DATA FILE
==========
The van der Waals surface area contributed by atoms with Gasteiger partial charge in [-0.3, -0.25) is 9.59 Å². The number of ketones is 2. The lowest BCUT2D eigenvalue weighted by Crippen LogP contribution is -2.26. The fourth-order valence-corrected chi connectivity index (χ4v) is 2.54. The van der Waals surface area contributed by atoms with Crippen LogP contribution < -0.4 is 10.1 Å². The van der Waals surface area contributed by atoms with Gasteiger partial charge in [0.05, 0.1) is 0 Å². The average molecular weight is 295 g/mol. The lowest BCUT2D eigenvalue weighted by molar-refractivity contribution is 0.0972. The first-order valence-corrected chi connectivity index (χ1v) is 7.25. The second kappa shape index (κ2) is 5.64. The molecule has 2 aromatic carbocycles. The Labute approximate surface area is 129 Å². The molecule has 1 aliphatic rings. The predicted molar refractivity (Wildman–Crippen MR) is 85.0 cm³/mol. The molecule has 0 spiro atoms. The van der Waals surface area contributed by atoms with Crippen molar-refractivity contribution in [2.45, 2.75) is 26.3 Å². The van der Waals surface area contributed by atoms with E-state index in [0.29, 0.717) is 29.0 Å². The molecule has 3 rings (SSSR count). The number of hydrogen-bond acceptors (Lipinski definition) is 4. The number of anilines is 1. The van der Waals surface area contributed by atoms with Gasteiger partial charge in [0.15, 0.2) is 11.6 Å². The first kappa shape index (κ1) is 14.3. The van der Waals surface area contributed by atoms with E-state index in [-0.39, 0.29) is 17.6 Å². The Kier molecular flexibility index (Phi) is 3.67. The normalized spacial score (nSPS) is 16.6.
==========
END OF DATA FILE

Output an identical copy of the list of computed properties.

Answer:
The van der Waals surface area contributed by atoms with Gasteiger partial charge in [-0.3, -0.25) is 9.59 Å². The number of ketones is 2. The lowest BCUT2D eigenvalue weighted by Crippen LogP contribution is -2.26. The fourth-order valence-corrected chi connectivity index (χ4v) is 2.54. The van der Waals surface area contributed by atoms with Crippen LogP contribution < -0.4 is 10.1 Å². The van der Waals surface area contributed by atoms with Gasteiger partial charge in [0.05, 0.1) is 0 Å². The average molecular weight is 295 g/mol. The lowest BCUT2D eigenvalue weighted by molar-refractivity contribution is 0.0972. The first-order valence-corrected chi connectivity index (χ1v) is 7.25. The second kappa shape index (κ2) is 5.64. The molecule has 2 aromatic carbocycles. The Labute approximate surface area is 129 Å². The molecule has 1 aliphatic rings. The predicted molar refractivity (Wildman–Crippen MR) is 85.0 cm³/mol. The molecule has 0 spiro atoms. The van der Waals surface area contributed by atoms with Crippen molar-refractivity contribution in [2.45, 2.75) is 26.3 Å². The van der Waals surface area contributed by atoms with E-state index in [0.29, 0.717) is 29.0 Å². The molecule has 3 rings (SSSR count). The number of hydrogen-bond acceptors (Lipinski definition) is 4. The number of anilines is 1. The van der Waals surface area contributed by atoms with Gasteiger partial charge in [0.15, 0.2) is 11.6 Å². The first kappa shape index (κ1) is 14.3. The van der Waals surface area contributed by atoms with E-state index in [-0.39, 0.29) is 17.6 Å². The Kier molecular flexibility index (Phi) is 3.67. The normalized spacial score (nSPS) is 16.6.